Looking back on 2017, we—just like the rest of the country—have repeatedly found ourselves conversing over issues of race, gender, and equity. Likewise, teachers and school districts are struggling with how to foster and facilitate safe and productive classroom conversations around these issues and other provocative topics—whether they come up in discussions of history, current events, or literature.
At Inquiry By Design, we always consider these moments—particularly as they relate to our ELA curriculum—as opportunities to engage and dig deeper into the text under consideration. With this in mind, a number of upcoming blog posts will explore strategies, resources, and ideas to support educators in this delicate, but crucial (and often very rewarding) work.
One such resource is Christina Torres’ essay “We Shouldn’t Always Feel Comfortable: Why To Kill a Mockingbird Matters,” published in Education Week. In her post, Torres shares why she doesn’t love teaching To Kill A Mockingbird, but does so because she believes the text is important.
“…education isn’t here to make you feel comfortable. A good education should, inherently, cause us discomfort. Part of the ‘enlightening experience’ built into the definition of the word “education” itself is shining light into the darkness of our own ignorance. When has that ever felt good?”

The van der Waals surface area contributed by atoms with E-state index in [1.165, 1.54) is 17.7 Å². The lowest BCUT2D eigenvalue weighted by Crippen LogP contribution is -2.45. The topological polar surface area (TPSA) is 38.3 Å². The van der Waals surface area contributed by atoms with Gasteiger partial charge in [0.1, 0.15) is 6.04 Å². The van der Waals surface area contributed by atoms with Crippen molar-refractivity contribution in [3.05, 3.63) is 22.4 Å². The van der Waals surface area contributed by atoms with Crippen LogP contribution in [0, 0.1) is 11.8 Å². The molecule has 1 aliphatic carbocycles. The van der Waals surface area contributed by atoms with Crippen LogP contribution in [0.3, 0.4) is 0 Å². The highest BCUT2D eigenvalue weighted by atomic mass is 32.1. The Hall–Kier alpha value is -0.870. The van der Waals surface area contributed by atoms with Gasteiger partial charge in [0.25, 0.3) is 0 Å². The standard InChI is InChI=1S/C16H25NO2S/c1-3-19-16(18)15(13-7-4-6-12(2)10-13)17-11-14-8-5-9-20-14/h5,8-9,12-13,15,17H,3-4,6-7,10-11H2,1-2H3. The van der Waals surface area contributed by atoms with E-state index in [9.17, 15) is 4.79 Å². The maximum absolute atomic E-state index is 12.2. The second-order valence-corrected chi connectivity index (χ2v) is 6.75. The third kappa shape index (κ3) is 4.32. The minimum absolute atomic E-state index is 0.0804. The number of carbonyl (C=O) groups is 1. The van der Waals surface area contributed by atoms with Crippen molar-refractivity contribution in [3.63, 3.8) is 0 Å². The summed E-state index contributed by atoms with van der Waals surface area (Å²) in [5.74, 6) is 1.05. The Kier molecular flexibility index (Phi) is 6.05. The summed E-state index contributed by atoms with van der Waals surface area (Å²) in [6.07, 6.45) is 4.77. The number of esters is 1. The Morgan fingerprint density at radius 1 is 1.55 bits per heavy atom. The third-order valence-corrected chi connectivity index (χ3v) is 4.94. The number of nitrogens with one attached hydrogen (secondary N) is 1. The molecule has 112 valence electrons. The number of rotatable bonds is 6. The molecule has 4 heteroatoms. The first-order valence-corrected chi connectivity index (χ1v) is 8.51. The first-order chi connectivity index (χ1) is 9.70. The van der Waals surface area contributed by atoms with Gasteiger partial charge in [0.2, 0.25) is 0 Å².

She challenges us to love our students enough to teach them how to handle the discomfort, but then to go further by finding ways to challenge the harmful and distorted viewpoints and behaviors we encounter.
In addition to literature, art, particularly Western art, often includes countless paintings and sculptures that reveal a history of racism and abuse. Titus Kaphar is a painter and sculptor who is challenging and amending the painful history of slavery and racism through his art. He often borrows from the historical canon and then alters the work in some way to reveal unspoken truths. While we can’t (and shouldn’t) erase history, Kaphar is finding ways to “reframe” it. See how he accomplishes this in his short TED talk “How Can We Address Centuries of Racism in Art.” This is a great tool to support safe and constructive classroom conversations around race.